Sunny Afternoon, Wales Millennium Centre

January 18, 2017 by

They really got me –  The Kinks musical plays Cardiff


Fifty years from now will an appreciative audience throng the Wales Millennium Centre to watch a musical about – let’s say One Direction? Maybe not, because the era of social media means fans know everything there is to know about Harry Styles et al.


Not so with 60s rockers The Kinks, the London band who grew up alongside The Beatles and The Who and whose signature songs include their breakthrough hit You Really Got Me, the haunting Waterloo Sunset, and the alleged ode to a cross dressing, Lola.


Sunny Afternoon – another great number penned by their leader Ray Davies – is the name of the musical which filled the WMC in Cardiff with rockers of a certain age – i.e. 60 plus – and by the end had them really wanting more.


The musical tells the story of the band from its launch in 1964, through its glory days of the great early singles, warts and all.


To be frank, it’s a story we’d probably all be able to make a good stab at if we hadn’t got a clue about the history of The Kinks. How they are discovered as a backing group playing debutant style balls, get agents ( a lot) who launch them on their way and hive off most of their lucrative earnings, then head off to the US where they hit all kinds of problems with unions, and then follows the inevitable disintegration of the band.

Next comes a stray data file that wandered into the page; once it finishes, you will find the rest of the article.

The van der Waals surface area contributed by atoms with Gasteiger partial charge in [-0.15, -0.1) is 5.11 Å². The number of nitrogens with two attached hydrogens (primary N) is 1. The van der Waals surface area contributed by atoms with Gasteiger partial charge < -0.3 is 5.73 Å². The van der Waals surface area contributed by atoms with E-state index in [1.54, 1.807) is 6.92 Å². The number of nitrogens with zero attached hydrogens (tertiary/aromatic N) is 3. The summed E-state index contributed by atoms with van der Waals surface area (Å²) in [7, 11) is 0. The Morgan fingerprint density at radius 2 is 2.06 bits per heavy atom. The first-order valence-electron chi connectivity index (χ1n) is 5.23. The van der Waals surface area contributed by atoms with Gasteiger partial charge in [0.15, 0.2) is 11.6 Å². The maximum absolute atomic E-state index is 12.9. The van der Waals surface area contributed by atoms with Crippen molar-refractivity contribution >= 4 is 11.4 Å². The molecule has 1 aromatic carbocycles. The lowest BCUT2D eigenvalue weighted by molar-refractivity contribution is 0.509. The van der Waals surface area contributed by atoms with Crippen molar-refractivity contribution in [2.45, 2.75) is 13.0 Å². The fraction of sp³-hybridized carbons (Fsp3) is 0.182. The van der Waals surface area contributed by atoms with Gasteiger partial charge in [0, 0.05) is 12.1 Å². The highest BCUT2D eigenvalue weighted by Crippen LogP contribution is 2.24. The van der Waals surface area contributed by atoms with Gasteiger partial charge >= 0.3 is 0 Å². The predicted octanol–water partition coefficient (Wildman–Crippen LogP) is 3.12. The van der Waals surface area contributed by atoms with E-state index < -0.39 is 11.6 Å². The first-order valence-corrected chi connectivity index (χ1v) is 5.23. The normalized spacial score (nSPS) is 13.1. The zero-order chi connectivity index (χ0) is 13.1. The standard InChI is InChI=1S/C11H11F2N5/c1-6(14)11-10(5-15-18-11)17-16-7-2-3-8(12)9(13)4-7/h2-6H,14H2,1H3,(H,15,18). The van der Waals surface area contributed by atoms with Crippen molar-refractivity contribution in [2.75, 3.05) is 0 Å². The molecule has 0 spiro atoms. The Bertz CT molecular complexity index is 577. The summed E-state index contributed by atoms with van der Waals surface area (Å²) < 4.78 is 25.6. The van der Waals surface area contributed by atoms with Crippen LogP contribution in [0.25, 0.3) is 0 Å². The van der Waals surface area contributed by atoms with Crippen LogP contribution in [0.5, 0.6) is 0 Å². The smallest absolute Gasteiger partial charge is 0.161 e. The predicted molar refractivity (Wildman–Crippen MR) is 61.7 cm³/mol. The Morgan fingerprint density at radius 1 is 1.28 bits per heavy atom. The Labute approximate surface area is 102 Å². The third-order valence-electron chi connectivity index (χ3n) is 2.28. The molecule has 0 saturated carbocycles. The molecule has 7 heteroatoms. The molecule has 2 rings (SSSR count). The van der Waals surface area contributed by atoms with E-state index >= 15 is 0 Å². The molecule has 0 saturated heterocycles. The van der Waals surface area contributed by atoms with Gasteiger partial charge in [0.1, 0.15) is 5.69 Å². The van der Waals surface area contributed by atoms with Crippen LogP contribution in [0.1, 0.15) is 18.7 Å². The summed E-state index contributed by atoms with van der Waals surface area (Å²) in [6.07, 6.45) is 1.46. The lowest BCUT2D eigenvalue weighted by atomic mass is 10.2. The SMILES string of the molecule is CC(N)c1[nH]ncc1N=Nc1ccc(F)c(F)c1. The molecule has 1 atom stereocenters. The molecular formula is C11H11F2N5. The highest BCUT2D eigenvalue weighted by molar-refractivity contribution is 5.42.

It’s almost the everyday story of every pop group from the swinging sixties, isn’t it?


But Sunny Afternoon stands out because we get glimpses of the real Ray Davies as he grapples with his musical legacy guided by his sister’s death on his 13th birthday and later all the attendant problems that came with being a pop star and leader of the group alongside finding love, getting married and having a baby.


Cardiff has its own place in the history of The Kinks when a long-running spat between Dave Davies, younger and more outrageous brother of Ray, and the band’s drummer ended up in a fight on stage at The Capitol, and Davies running off. The drummer ended up in Cardiff Royal Infirmary (but was OK).


Throughout the often witty script portends what was to come, with references to knighthoods (Ray Davies got one in the New Year’s Honours), to John Lennon not staying in bed with his wife (ha ha) and Paul McCartney – surely he wouldn’t let his wife sing in the band like Davies, would he?


But what really makes this production stand out is the excellent rendition of all those Kinks hits which the appreciative WMC crowd were obviously hoping for and the four band members were more than capable of delivering on.


The You Really Got Me riff – some might say the greatest of the sixties – becomes a leitmotif of the whole performance, wrapped up with a medley embracing that other great song Lola.


The ageing rockers of Cardiff were dancing in the aisles of the WMC and wanted more when the cast hurried off stage at the end.


Sunny Afternoon is on at the Wales Millennium Centre until 21 January 2017.



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